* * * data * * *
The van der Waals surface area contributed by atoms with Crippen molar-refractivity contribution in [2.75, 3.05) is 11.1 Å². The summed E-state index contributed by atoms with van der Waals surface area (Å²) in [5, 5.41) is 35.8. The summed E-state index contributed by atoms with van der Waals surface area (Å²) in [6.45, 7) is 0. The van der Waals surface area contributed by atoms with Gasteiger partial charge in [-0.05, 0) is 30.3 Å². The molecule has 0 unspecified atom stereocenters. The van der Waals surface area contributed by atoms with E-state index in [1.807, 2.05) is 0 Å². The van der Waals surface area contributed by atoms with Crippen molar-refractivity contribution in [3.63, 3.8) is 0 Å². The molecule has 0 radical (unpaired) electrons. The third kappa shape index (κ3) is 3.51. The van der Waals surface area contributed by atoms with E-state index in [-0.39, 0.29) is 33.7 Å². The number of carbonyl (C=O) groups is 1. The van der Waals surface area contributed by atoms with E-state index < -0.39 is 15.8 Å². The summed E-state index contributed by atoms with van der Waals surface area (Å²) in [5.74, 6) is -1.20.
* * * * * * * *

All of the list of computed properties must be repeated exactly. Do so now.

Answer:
The van der Waals surface area contributed by atoms with Crippen molar-refractivity contribution in [2.75, 3.05) is 11.1 Å². The summed E-state index contributed by atoms with van der Waals surface area (Å²) in [5, 5.41) is 35.8. The summed E-state index contributed by atoms with van der Waals surface area (Å²) in [6.45, 7) is 0. The van der Waals surface area contributed by atoms with Gasteiger partial charge in [-0.05, 0) is 30.3 Å². The molecule has 0 unspecified atom stereocenters. The van der Waals surface area contributed by atoms with E-state index in [1.807, 2.05) is 0 Å². The van der Waals surface area contributed by atoms with Crippen molar-refractivity contribution in [3.63, 3.8) is 0 Å². The molecule has 0 radical (unpaired) electrons. The third kappa shape index (κ3) is 3.51. The van der Waals surface area contributed by atoms with E-state index in [-0.39, 0.29) is 33.7 Å². The number of carbonyl (C=O) groups is 1. The van der Waals surface area contributed by atoms with E-state index < -0.39 is 15.8 Å². The summed E-state index contributed by atoms with van der Waals surface area (Å²) in [5.74, 6) is -1.20.